Former Registered Nurse Receives 30 Months for Distribution of Opioids, Health Care Fraud, Aggravated Identity Theft, and Obstruction of Justice
ALBANY, NEW YORK – Sarah Brown, age 42, of Akra, Greene County, New York, was sentenced today to 30 months in prison for unlawfully distributing opioids, for impersonating patients of a co-conspirator and defrauding insurance companies as part of the opioids distribution scheme, and for attempting to obstruct the investigation into her criminal activities.
The announcement was made by United States Attorney Grant C. Jaquith and Special Agent in Charge Ray Donovan, U.S. Drug Enforcement Administration (DEA), New York Division.
As part of her September 4, 2019 guilty plea, Brown, a former registered nurse, admitted that between 2015 and 2017, she worked with a co-conspirator, Dr. Myra Mabry, to obtain prescriptions for oxycodone, morphine, and hydromorphone, for no legitimate medical purpose, by impersonating Mabry’s patients at pharmacies, knowing that health care benefit programs would pay the cost of the drugs.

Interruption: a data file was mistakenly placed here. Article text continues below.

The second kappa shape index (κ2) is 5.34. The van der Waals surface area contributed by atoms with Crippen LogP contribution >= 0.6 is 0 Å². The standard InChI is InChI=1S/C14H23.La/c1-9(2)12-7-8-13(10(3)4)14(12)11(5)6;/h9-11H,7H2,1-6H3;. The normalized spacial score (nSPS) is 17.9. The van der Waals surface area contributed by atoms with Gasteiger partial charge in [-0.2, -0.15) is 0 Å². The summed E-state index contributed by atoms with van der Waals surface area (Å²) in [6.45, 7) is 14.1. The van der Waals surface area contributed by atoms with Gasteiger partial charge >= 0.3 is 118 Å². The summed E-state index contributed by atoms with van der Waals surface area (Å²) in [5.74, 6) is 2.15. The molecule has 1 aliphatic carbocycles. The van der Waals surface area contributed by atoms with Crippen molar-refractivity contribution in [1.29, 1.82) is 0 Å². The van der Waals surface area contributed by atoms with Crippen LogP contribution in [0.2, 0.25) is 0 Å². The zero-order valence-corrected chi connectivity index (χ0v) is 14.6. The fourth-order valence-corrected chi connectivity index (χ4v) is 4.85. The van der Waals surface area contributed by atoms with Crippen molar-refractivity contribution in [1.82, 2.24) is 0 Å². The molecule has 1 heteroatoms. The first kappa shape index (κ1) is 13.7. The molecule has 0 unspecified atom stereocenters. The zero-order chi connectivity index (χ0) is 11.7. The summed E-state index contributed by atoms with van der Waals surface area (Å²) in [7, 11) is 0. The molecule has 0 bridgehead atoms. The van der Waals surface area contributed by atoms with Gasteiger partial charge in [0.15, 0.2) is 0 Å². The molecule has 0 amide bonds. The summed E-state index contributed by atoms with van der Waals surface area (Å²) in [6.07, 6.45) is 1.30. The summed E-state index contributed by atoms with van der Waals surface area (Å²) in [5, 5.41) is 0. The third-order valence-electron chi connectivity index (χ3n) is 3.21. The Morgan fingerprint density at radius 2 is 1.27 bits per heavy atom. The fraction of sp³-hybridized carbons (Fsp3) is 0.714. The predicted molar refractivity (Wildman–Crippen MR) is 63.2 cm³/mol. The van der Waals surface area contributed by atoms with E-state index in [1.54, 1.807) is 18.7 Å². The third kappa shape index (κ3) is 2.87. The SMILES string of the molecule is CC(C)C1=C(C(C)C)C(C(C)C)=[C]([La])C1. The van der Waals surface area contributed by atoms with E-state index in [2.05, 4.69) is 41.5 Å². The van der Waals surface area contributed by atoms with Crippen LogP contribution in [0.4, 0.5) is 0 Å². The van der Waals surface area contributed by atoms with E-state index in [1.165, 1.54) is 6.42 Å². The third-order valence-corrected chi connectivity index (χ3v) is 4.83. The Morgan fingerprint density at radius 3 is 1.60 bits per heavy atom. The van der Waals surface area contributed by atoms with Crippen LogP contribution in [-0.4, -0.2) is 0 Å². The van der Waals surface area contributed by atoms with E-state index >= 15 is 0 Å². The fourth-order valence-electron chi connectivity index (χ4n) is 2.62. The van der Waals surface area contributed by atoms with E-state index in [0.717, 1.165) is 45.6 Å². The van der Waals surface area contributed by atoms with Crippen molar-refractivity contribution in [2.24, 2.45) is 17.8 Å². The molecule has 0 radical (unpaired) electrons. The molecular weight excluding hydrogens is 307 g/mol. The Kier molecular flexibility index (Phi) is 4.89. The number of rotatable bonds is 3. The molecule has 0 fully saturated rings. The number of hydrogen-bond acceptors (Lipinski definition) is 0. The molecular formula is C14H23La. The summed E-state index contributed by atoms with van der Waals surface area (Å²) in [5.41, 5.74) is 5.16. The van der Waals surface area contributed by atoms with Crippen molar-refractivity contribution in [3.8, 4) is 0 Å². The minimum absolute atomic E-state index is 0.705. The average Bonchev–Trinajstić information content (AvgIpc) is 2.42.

Brown also admitted that she attempted to obstruct a federal investigation by testifying falsely before a federal grand jury that she was blackmailing Mabry into providing the prescriptions. As Brown admitted in her guilty plea, that was a lie, because Mabry was not the subject of an extortionate scheme, and was a willing member of the conspiracy to distribute opioids for no legitimate medical purpose. Brown admitted that Mabry agreed to pay Brown for the false testimony in the hope of minimizing Mabry’s criminal exposure and keeping her medical license.
United States District Judge Mae A. D’Agostino also sentenced Brown to 3 years of supervised release, to be served following her release from prison.
Mabry, age 50, of Catskill, New York, pled guilty to conspiring to distribute controlled substances, health care fraud, aggravated identity theft, and obstruction of justice. She was sentenced to 54 months in prison earlier this month.
This case was investigated by the DEA, with assistance from the New York Bureau of Narcotic Enforcement, and was prosecuted by Assistant U.S. Attorney Wayne A. Myers.